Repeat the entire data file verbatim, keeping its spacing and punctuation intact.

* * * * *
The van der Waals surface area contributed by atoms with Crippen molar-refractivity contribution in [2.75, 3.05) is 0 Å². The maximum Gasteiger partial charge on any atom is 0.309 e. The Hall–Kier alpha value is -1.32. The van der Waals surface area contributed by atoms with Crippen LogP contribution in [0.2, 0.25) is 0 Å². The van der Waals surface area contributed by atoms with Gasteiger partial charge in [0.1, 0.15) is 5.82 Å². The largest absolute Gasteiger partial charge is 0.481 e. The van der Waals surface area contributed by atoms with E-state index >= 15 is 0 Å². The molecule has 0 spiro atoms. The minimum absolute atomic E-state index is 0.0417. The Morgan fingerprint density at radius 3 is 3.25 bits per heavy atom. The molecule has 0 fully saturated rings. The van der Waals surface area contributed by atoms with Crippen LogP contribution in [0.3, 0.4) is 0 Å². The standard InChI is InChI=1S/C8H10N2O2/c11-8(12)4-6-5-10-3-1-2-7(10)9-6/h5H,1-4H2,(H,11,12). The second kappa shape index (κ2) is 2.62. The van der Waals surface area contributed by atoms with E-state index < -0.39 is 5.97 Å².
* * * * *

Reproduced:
The van der Waals surface area contributed by atoms with Crippen molar-refractivity contribution in [2.75, 3.05) is 0 Å². The maximum Gasteiger partial charge on any atom is 0.309 e. The Hall–Kier alpha value is -1.32. The van der Waals surface area contributed by atoms with Crippen LogP contribution in [0.2, 0.25) is 0 Å². The van der Waals surface area contributed by atoms with Gasteiger partial charge in [0.1, 0.15) is 5.82 Å². The largest absolute Gasteiger partial charge is 0.481 e. The van der Waals surface area contributed by atoms with E-state index >= 15 is 0 Å². The molecule has 0 spiro atoms. The minimum absolute atomic E-state index is 0.0417. The Morgan fingerprint density at radius 3 is 3.25 bits per heavy atom. The molecule has 0 fully saturated rings. The van der Waals surface area contributed by atoms with Crippen LogP contribution in [0.3, 0.4) is 0 Å². The standard InChI is InChI=1S/C8H10N2O2/c11-8(12)4-6-5-10-3-1-2-7(10)9-6/h5H,1-4H2,(H,11,12). The second kappa shape index (κ2) is 2.62. The van der Waals surface area contributed by atoms with E-state index < -0.39 is 5.97 Å².